Kansas stands alone when it comes to scheduling
The Kansas men’s basketball team — on paper — is going to play its secondeasiest opponent of the season on Monday.
Easy, right? Get the sharpie out and mark down a win?
Not exactly ... at least not with the non-conference schedule that KU has compiled.
“It’s ridiculous,” KU coach Bill Self said.
Let’s start with just looking at Monday. KU takes on Vermont, which is 128th in Ken Pomeroy’s advanced rankings. The Catamounts have won at least 20 games in each of the last seven seasons under coach John Becker and are preseason picked to win the America East conference.
It sure doesn’t seem to be the same type of “gimme” game that most blue-blood programs are playing this time of year.
“I don’t know that we’ve ever played a schedule like that,” Self said, “where you’re looking at playing a non-conference schedule where every team is a postseason team.”
Self could be right. The “worst” school on KU’s schedule, according to the numbers, is 139th-ranked South Dakota; the Coyotes were picked second in the Summit League and probably would have been the frontrunner had South Dakota State big man
Mike Daum not surprisingly returned for his senior season.
Eastern Michigan, meanwhile, is the favorite to win the west division of the MAC. Wofford was picked as the Southern Conference’s second-best team, while Louisiana placed in a tie for second in the Sun Belt’s preseason poll. It wouldn’t be a shock for any of these programs to win their league tournaments to earn NCAA bids.
And all of these five qualify as KU’s “buy” games, meaning the school pays those squads to come to Allen Fieldhouse without a return contest. Usually, these give teams much-needed breathers; Self says these dates, though, will qualify as ones his guys are “going to have to sweat to win.”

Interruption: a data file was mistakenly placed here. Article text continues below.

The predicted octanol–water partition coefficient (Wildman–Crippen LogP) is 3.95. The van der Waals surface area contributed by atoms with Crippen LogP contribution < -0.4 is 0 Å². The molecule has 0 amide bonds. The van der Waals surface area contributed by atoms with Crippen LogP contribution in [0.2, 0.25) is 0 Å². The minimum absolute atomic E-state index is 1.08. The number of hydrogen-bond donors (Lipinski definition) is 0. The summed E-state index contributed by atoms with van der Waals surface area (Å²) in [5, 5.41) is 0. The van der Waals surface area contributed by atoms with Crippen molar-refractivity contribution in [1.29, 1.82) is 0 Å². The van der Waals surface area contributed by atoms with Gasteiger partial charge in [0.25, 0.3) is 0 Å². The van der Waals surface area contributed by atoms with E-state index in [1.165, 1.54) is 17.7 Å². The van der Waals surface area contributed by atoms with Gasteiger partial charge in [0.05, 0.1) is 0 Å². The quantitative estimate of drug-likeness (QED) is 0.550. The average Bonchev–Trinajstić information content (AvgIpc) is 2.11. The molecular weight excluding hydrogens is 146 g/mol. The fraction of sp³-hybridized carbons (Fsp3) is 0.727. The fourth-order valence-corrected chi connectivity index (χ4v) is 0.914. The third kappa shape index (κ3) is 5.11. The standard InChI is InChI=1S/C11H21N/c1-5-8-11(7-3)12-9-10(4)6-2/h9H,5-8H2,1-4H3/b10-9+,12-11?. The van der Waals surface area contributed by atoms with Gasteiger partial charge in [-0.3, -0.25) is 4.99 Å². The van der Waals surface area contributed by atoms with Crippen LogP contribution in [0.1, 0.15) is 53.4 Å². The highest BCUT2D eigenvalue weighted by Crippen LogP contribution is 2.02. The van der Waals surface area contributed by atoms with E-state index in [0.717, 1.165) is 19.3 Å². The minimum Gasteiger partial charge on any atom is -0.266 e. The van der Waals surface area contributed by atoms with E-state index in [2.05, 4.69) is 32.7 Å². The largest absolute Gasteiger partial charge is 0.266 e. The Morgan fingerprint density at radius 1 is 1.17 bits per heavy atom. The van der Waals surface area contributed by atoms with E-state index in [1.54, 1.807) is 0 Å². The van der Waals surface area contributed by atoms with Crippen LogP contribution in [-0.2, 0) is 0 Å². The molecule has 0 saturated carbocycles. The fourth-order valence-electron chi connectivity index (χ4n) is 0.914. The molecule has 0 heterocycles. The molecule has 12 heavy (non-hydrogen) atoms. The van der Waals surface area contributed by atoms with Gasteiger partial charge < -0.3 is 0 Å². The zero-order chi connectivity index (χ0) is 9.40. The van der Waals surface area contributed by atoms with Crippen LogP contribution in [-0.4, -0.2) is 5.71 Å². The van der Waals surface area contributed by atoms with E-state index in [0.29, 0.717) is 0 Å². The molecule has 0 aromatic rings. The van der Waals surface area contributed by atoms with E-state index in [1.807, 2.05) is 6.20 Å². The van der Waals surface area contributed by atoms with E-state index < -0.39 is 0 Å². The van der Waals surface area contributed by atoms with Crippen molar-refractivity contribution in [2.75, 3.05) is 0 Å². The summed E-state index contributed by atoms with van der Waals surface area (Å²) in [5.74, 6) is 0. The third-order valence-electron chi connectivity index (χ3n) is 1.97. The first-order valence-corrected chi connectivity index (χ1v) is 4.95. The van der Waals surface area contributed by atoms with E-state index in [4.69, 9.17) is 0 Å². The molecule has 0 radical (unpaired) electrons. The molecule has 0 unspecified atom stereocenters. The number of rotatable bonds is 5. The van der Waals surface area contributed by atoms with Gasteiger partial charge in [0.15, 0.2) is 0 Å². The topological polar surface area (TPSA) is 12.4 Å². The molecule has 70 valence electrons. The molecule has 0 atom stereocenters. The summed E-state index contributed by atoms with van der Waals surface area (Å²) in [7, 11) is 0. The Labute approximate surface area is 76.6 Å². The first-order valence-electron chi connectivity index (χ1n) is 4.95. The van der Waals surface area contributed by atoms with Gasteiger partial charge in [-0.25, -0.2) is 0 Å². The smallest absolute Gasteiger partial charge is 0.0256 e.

What KU is facing this year, in that regard, is nearly unprecedented.
For help with the research, I went to Bart Torvik’s advanced stats site. KU’s “basic” nonconference schedule ranking — which looks at the average strength of each opponent played — ranks first nationally. Another way to look at it: The average power rating of KU’s non-con foes is .6933 — a number that would be about 93rd nationally in Torvik’s system.
That .6933 number is impressive. Torvik’s data goes back to 2007-08, and in that time, only two Power Five teams have had tougher “basic” nonconference schedules than that.
Perhaps you know where this is going already.
The only two Power
Five teams in the last 10 years that have faced a more daunting pre-conference challenge than this year’s Jayhawks ... were also coached by Self.
KU’s 2013-14 team had a rating of .7239, while the 2014-15 Jayhawks were right behind at .7233.
Just to repeat for emphasis: In the last 10 years, according to Torvik’s measures, the three toughest non-conference schedules have belonged to Kansas, Kansas and Kansas.
So what does that mean for this year’s team? Self has a talented roster, but perhaps won’t get to experiment with rotations as much as he’d like because of the difficult non-conference path.
“You would think that may not be the best formula with young kids,” Self said, “but you could also flip it and say, ‘Well how better way to get them prepared than have to play every minute of every game?’ as opposed to your mistakes not being magnified.”
So ready or not, here the Jayhawks come, marching into a two-month stretch that only Self — among his peers — is crazy enough to take on.
There will be some losses along the way, though that should come with an understanding of the bigger picture too.
KU’s record, at least this year, will not be fattened by cupcakes.